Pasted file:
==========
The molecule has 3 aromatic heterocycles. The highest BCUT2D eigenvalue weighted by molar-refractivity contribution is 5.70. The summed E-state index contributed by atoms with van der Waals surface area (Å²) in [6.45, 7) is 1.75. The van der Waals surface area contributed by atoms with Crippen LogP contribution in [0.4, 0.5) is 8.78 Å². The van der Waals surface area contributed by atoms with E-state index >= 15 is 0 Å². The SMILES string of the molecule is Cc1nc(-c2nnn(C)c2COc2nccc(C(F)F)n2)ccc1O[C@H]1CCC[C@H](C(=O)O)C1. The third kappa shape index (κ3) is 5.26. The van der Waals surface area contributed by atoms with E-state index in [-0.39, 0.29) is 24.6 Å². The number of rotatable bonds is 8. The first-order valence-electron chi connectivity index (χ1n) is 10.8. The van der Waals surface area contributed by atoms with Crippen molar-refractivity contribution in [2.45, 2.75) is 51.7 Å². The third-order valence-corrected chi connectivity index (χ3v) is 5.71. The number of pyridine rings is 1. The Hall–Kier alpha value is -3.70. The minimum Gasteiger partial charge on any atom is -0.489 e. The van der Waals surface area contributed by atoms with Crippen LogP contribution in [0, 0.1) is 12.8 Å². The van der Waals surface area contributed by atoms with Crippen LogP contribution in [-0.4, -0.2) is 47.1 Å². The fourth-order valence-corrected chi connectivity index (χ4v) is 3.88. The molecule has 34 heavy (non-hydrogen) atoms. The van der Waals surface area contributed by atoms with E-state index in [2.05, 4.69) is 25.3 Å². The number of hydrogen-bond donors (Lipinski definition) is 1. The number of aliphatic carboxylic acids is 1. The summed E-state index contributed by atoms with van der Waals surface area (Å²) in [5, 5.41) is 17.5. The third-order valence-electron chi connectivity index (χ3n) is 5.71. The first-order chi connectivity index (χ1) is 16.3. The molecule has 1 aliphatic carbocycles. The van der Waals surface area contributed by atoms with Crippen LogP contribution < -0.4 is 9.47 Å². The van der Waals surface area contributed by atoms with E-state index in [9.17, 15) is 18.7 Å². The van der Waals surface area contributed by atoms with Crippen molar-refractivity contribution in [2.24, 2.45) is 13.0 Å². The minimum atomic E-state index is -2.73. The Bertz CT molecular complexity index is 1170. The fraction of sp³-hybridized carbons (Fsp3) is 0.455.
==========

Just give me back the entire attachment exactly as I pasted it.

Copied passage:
The molecule has 3 aromatic heterocycles. The highest BCUT2D eigenvalue weighted by molar-refractivity contribution is 5.70. The summed E-state index contributed by atoms with van der Waals surface area (Å²) in [6.45, 7) is 1.75. The van der Waals surface area contributed by atoms with Crippen LogP contribution in [0.4, 0.5) is 8.78 Å². The van der Waals surface area contributed by atoms with E-state index >= 15 is 0 Å². The SMILES string of the molecule is Cc1nc(-c2nnn(C)c2COc2nccc(C(F)F)n2)ccc1O[C@H]1CCC[C@H](C(=O)O)C1. The third kappa shape index (κ3) is 5.26. The van der Waals surface area contributed by atoms with E-state index in [-0.39, 0.29) is 24.6 Å². The number of rotatable bonds is 8. The first-order valence-electron chi connectivity index (χ1n) is 10.8. The van der Waals surface area contributed by atoms with Crippen molar-refractivity contribution in [2.45, 2.75) is 51.7 Å². The third-order valence-corrected chi connectivity index (χ3v) is 5.71. The number of pyridine rings is 1. The Hall–Kier alpha value is -3.70. The minimum Gasteiger partial charge on any atom is -0.489 e. The van der Waals surface area contributed by atoms with Crippen LogP contribution in [0, 0.1) is 12.8 Å². The van der Waals surface area contributed by atoms with Crippen LogP contribution in [-0.4, -0.2) is 47.1 Å². The fourth-order valence-corrected chi connectivity index (χ4v) is 3.88. The molecule has 34 heavy (non-hydrogen) atoms. The van der Waals surface area contributed by atoms with E-state index in [2.05, 4.69) is 25.3 Å². The number of hydrogen-bond donors (Lipinski definition) is 1. The number of aliphatic carboxylic acids is 1. The summed E-state index contributed by atoms with van der Waals surface area (Å²) in [5, 5.41) is 17.5. The third-order valence-electron chi connectivity index (χ3n) is 5.71. The first-order chi connectivity index (χ1) is 16.3. The molecule has 1 aliphatic carbocycles. The van der Waals surface area contributed by atoms with Crippen LogP contribution < -0.4 is 9.47 Å². The van der Waals surface area contributed by atoms with E-state index in [9.17, 15) is 18.7 Å². The van der Waals surface area contributed by atoms with Crippen molar-refractivity contribution in [2.24, 2.45) is 13.0 Å². The minimum atomic E-state index is -2.73. The Bertz CT molecular complexity index is 1170. The fraction of sp³-hybridized carbons (Fsp3) is 0.455.